The spectacular ‘cathedral’ to the city’s unique maritime past soars over Titanic’s slipway, in the heart of Harland and Wolff’s shipyard where Dan’s dad David (Davy) Gordon started as an apprentice joiner in July 1945.
Dan shared some of his family’s remarkable links with shipbuilding on this page last Friday - his grandfather, father and five uncles all worked in the yard and his two aunts wedded shipyard men.
Dan’s play about the H&W shipyard - The Boat Factory - has received substantial local, national and international acclaim.
It was hailed as “a unique story” in Brussels, “the epitome of great storytelling” in New York and in Belfast it had “many in the audience reaching for a hanky.”
Poignantly, most of the story is Dan’s dad’s!
At Titanic Belfast’s recent anniversary event Dan said: “On this day, 35 years ago, Dr Robert Ballard and French diving engineer Jean-Louis Michel discovered the world’s most famous ship’s final resting place and the world was captivated, but she was built here, by us!”
Dan urged everyone “to keep the story alive for future generations…look closer, go deeper and be surprised by what we don’t know!”
Titanic Belfast is hosting a special anniversary programme of events and exhibitions in its galleries and at the many historic riverside locations along the Lagan, with ‘Titanafacts’ on their website listing some of Dan’s lesser-told historical facts.
Dan also wants local people to consider “how the yard and shipping industry shaped Belfast and Northern Ireland.”
For instance, “there’s lots of talk about them all making ‘homers’ and drinking tea out of cans,” Dan explained.
“But they built 1,700 ships - 1,700, from scratch!
“Generating their own electricity, and steam, and putting wood out in the water and letting it harden over 10 years.
“Making cabinets for ships, upholstering furniture, laying keels and building ships that went around the world, their own railway lines, digging the Queen’s Island out of the water.
“It was the Victorian work ethic.
“It was the industrial revolution. And nowhere more than in Belfast was that felt.”
Davy Gordon’s mantra was ‘Don’t stand and wonder how to do it. Do it, and wonder how you did it!’
Son Dan took after his dad: “I knocked two houses together, two semi-detached houses. I learnt it from my dad!”
Dan’s father, like many of Belfast’s shipyard workers, was multi-skilled, which Dan reckons is in his genes.
“The only thing I can’t do well is plastering,” he admitted, “it’s too skilled. But I can do a bit of basic brick laying.
“I can certainly do woodwork, I can certainly plumb.”
I wondered how much Dan’s dad spoke about the shipyard.
“He talked about the people, the characters, the stories.”
Was he proud of the yard? Oh, very proud,” said Dan, “very proud of the shipyard. Very proud of the skills.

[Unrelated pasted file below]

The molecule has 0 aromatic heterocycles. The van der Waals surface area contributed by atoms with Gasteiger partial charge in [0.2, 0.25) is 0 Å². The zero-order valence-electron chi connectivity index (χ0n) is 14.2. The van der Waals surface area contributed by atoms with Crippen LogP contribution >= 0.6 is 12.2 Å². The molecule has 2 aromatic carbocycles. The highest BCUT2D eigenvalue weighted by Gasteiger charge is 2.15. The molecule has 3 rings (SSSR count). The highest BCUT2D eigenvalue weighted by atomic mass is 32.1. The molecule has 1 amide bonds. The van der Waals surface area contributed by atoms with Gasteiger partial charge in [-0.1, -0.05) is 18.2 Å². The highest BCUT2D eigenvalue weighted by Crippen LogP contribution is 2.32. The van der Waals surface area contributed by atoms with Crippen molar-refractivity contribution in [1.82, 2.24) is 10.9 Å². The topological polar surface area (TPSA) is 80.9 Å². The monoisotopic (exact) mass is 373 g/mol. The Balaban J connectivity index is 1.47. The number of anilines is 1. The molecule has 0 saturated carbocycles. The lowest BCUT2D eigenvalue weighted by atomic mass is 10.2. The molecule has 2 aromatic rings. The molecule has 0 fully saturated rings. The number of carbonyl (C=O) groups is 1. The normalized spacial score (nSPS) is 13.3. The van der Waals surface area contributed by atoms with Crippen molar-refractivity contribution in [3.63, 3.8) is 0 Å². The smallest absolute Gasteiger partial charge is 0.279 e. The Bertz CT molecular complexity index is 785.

“He could draw a right angle on the ground by measuring with a tape measure and set up a square for a foundation.
“He could make stairs, the risers and treads and things like that.”
Belfast shipyard workers were renowned for colloquialisms, slipway slang and colourful phraseology. I asked Dan how his dad referred to his trade.
“He called himself a joiner,” Dan explained, adding, “joiner and carpenter are different. I have it in my play.”
He turned to the relevant page in the script.
“They even used different tools,” Dan enthused, reading from the original script of The Boat Factory “the common type of hammer for a joiner is the Warrington pattern hammer.
“The shaft is usually made of ash.”
Dan proceeded to recount (with remarkable fluency) the detailed and intriguing history of the hammer and of his dad’s bit and brace, apparently invented in ancient Egypt, making me wonder if Davy hoped his son would follow in his bootsteps and work in the yard.
“No,” said Dan, “he felt it was a brutal place. He saw education as the answer.”
Dan went to University, but vividly recalled his dad’s stories about hardship in H&W.
“The accidents that happened worried him.
“You know the saying ‘there was never a ship built here where a man didn’t die’ and usually there was more than one, and the injuries that happened.
“If there was an accident it was your fault, you were doing a job and if you claimed off the firm it was considered bad form.
“There was danger. Health and safety wasn’t something that was to the fore, though in later years it got better.
“He was once accidently shot with an industrial gun in the finger.
“A guy was using a Hilti gun, which shoots steel nails into concrete, and the guy jumped, whatever way he held it, and he shot my father through the finger.
“I remember my father coming home with the finger all bandaged up.
“I was five or six years of age.
“They wanted to take the finger off and he wouldn’t let them.
“He kept the finger but he could never use it.”
Visitors must book online before visiting Titanic Belfast.
Full information is at titanicbelfast.com or maritime-mile.com
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